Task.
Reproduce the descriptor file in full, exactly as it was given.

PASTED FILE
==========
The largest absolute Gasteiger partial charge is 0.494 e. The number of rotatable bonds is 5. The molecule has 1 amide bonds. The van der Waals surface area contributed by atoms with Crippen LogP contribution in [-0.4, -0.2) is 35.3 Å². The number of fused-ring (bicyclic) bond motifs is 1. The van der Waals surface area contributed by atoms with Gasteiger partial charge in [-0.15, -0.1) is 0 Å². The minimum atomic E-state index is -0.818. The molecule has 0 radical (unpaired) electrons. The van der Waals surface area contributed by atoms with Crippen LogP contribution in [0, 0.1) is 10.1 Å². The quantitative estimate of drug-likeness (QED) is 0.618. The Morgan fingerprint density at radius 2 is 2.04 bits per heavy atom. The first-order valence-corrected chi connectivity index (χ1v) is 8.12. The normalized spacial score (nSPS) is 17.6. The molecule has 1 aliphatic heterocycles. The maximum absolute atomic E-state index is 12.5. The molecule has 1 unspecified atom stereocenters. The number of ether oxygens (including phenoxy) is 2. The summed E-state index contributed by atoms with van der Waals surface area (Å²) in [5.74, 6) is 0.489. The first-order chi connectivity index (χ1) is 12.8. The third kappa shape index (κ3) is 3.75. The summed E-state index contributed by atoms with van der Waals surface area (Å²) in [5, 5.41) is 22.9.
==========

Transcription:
The largest absolute Gasteiger partial charge is 0.494 e. The number of rotatable bonds is 5. The molecule has 1 amide bonds. The van der Waals surface area contributed by atoms with Crippen LogP contribution in [-0.4, -0.2) is 35.3 Å². The number of fused-ring (bicyclic) bond motifs is 1. The van der Waals surface area contributed by atoms with Gasteiger partial charge in [-0.15, -0.1) is 0 Å². The minimum atomic E-state index is -0.818. The molecule has 0 radical (unpaired) electrons. The van der Waals surface area contributed by atoms with Crippen LogP contribution in [0, 0.1) is 10.1 Å². The quantitative estimate of drug-likeness (QED) is 0.618. The Morgan fingerprint density at radius 2 is 2.04 bits per heavy atom. The first-order valence-corrected chi connectivity index (χ1v) is 8.12. The normalized spacial score (nSPS) is 17.6. The molecule has 1 aliphatic heterocycles. The maximum absolute atomic E-state index is 12.5. The molecule has 1 unspecified atom stereocenters. The number of ether oxygens (including phenoxy) is 2. The summed E-state index contributed by atoms with van der Waals surface area (Å²) in [5.74, 6) is 0.489. The first-order chi connectivity index (χ1) is 12.8. The third kappa shape index (κ3) is 3.75. The summed E-state index contributed by atoms with van der Waals surface area (Å²) in [5, 5.41) is 22.9.